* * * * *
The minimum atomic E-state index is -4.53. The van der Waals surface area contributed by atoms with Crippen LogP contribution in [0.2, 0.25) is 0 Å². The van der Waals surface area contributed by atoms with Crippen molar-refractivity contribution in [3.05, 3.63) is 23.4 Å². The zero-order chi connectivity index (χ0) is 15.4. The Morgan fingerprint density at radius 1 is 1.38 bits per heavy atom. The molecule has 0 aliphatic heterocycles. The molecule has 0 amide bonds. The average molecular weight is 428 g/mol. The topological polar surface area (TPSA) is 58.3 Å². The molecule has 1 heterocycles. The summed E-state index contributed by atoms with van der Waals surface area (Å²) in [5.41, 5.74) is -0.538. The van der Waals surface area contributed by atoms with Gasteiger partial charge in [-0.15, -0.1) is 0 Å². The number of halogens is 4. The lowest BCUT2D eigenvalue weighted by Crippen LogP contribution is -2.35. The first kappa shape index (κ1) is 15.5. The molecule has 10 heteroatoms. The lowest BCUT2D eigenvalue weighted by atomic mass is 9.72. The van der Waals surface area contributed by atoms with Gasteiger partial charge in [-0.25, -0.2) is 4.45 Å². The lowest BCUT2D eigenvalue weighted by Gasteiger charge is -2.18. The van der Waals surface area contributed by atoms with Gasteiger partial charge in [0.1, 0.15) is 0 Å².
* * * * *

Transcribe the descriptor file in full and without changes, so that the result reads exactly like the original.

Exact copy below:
The minimum atomic E-state index is -4.53. The van der Waals surface area contributed by atoms with Crippen LogP contribution in [0.2, 0.25) is 0 Å². The van der Waals surface area contributed by atoms with Crippen molar-refractivity contribution in [3.05, 3.63) is 23.4 Å². The zero-order chi connectivity index (χ0) is 15.4. The Morgan fingerprint density at radius 1 is 1.38 bits per heavy atom. The molecule has 0 aliphatic heterocycles. The molecule has 0 amide bonds. The average molecular weight is 428 g/mol. The topological polar surface area (TPSA) is 58.3 Å². The molecule has 1 heterocycles. The summed E-state index contributed by atoms with van der Waals surface area (Å²) in [5.41, 5.74) is -0.538. The van der Waals surface area contributed by atoms with Gasteiger partial charge in [-0.15, -0.1) is 0 Å². The number of halogens is 4. The lowest BCUT2D eigenvalue weighted by Crippen LogP contribution is -2.35. The first kappa shape index (κ1) is 15.5. The molecule has 10 heteroatoms. The lowest BCUT2D eigenvalue weighted by atomic mass is 9.72. The van der Waals surface area contributed by atoms with Gasteiger partial charge in [-0.25, -0.2) is 4.45 Å². The lowest BCUT2D eigenvalue weighted by Gasteiger charge is -2.18. The van der Waals surface area contributed by atoms with Gasteiger partial charge in [0.1, 0.15) is 0 Å².